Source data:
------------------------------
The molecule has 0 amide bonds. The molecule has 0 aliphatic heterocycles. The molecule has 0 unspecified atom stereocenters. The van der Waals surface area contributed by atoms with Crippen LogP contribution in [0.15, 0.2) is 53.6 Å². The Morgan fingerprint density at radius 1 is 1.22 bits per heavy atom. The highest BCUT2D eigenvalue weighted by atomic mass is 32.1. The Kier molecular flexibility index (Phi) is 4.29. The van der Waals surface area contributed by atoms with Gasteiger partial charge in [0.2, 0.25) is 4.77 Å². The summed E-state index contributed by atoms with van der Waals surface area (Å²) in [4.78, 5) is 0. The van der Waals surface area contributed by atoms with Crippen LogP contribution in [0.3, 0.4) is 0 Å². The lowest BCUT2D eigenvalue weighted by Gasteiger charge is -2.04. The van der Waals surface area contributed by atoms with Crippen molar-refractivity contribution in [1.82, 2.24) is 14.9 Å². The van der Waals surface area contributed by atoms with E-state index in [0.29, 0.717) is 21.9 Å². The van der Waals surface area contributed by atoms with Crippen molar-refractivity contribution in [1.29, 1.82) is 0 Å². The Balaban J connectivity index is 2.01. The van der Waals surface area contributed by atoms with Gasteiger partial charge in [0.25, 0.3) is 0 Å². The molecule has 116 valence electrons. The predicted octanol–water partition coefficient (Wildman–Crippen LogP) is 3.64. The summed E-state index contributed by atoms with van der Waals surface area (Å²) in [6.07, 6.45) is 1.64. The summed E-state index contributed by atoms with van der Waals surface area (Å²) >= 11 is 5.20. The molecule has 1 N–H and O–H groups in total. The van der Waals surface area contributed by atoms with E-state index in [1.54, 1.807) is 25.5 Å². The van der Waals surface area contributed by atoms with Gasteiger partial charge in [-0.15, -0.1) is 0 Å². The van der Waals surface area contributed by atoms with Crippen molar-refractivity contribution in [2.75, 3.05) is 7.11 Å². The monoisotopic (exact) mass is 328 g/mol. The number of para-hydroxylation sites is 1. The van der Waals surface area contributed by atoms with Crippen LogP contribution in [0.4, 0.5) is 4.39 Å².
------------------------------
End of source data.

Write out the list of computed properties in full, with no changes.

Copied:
The molecule has 0 amide bonds. The molecule has 0 aliphatic heterocycles. The molecule has 0 unspecified atom stereocenters. The van der Waals surface area contributed by atoms with Crippen LogP contribution in [0.15, 0.2) is 53.6 Å². The Morgan fingerprint density at radius 1 is 1.22 bits per heavy atom. The highest BCUT2D eigenvalue weighted by atomic mass is 32.1. The Kier molecular flexibility index (Phi) is 4.29. The van der Waals surface area contributed by atoms with Gasteiger partial charge in [0.2, 0.25) is 4.77 Å². The summed E-state index contributed by atoms with van der Waals surface area (Å²) in [4.78, 5) is 0. The van der Waals surface area contributed by atoms with Crippen LogP contribution in [0.3, 0.4) is 0 Å². The lowest BCUT2D eigenvalue weighted by Gasteiger charge is -2.04. The van der Waals surface area contributed by atoms with Crippen molar-refractivity contribution in [1.82, 2.24) is 14.9 Å². The van der Waals surface area contributed by atoms with E-state index in [0.29, 0.717) is 21.9 Å². The van der Waals surface area contributed by atoms with Crippen molar-refractivity contribution in [1.29, 1.82) is 0 Å². The Balaban J connectivity index is 2.01. The van der Waals surface area contributed by atoms with Gasteiger partial charge in [0.25, 0.3) is 0 Å². The molecule has 116 valence electrons. The predicted octanol–water partition coefficient (Wildman–Crippen LogP) is 3.64. The summed E-state index contributed by atoms with van der Waals surface area (Å²) in [6.07, 6.45) is 1.64. The summed E-state index contributed by atoms with van der Waals surface area (Å²) >= 11 is 5.20. The molecule has 1 N–H and O–H groups in total. The van der Waals surface area contributed by atoms with E-state index in [1.54, 1.807) is 25.5 Å². The van der Waals surface area contributed by atoms with Gasteiger partial charge in [-0.15, -0.1) is 0 Å². The van der Waals surface area contributed by atoms with Crippen molar-refractivity contribution in [2.75, 3.05) is 7.11 Å². The monoisotopic (exact) mass is 328 g/mol. The number of para-hydroxylation sites is 1. The van der Waals surface area contributed by atoms with Crippen LogP contribution in [0.4, 0.5) is 4.39 Å².